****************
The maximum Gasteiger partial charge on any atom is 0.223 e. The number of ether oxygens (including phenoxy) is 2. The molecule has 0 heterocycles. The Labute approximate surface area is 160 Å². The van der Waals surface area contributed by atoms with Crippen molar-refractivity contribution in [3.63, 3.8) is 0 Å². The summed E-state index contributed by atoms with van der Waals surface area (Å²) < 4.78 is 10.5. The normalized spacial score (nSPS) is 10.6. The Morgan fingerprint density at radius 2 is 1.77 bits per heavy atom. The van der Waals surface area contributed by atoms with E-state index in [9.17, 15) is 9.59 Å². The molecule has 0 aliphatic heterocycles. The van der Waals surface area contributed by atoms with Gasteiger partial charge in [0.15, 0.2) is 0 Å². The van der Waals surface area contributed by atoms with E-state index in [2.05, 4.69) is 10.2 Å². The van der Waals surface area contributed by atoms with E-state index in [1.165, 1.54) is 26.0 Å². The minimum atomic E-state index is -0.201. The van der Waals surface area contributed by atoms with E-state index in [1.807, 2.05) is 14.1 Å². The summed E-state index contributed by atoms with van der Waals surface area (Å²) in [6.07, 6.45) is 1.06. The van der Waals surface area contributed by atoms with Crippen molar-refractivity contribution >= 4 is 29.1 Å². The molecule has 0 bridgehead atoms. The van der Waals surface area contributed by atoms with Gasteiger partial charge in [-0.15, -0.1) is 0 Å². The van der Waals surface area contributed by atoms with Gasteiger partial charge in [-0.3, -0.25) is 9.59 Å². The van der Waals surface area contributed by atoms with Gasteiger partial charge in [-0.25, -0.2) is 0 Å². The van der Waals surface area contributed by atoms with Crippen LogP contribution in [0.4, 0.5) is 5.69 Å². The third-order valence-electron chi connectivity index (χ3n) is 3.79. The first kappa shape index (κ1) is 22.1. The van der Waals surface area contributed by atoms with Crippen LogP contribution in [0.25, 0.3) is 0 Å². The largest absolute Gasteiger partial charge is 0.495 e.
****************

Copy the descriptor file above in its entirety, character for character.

The maximum Gasteiger partial charge on any atom is 0.223 e. The number of ether oxygens (including phenoxy) is 2. The molecule has 0 heterocycles. The Labute approximate surface area is 160 Å². The van der Waals surface area contributed by atoms with Crippen molar-refractivity contribution in [3.63, 3.8) is 0 Å². The summed E-state index contributed by atoms with van der Waals surface area (Å²) < 4.78 is 10.5. The normalized spacial score (nSPS) is 10.6. The Morgan fingerprint density at radius 2 is 1.77 bits per heavy atom. The van der Waals surface area contributed by atoms with E-state index in [9.17, 15) is 9.59 Å². The molecule has 0 aliphatic heterocycles. The van der Waals surface area contributed by atoms with Gasteiger partial charge in [0.15, 0.2) is 0 Å². The van der Waals surface area contributed by atoms with E-state index in [2.05, 4.69) is 10.2 Å². The van der Waals surface area contributed by atoms with E-state index in [1.165, 1.54) is 26.0 Å². The minimum atomic E-state index is -0.201. The van der Waals surface area contributed by atoms with E-state index in [1.807, 2.05) is 14.1 Å². The summed E-state index contributed by atoms with van der Waals surface area (Å²) in [6.07, 6.45) is 1.06. The van der Waals surface area contributed by atoms with Crippen molar-refractivity contribution >= 4 is 29.1 Å². The molecule has 0 bridgehead atoms. The van der Waals surface area contributed by atoms with Gasteiger partial charge in [-0.15, -0.1) is 0 Å². The van der Waals surface area contributed by atoms with Gasteiger partial charge in [-0.3, -0.25) is 9.59 Å². The van der Waals surface area contributed by atoms with Gasteiger partial charge in [-0.25, -0.2) is 0 Å². The van der Waals surface area contributed by atoms with Crippen LogP contribution in [0.4, 0.5) is 5.69 Å². The third-order valence-electron chi connectivity index (χ3n) is 3.79. The first kappa shape index (κ1) is 22.1. The van der Waals surface area contributed by atoms with Crippen LogP contribution in [0.25, 0.3) is 0 Å². The largest absolute Gasteiger partial charge is 0.495 e.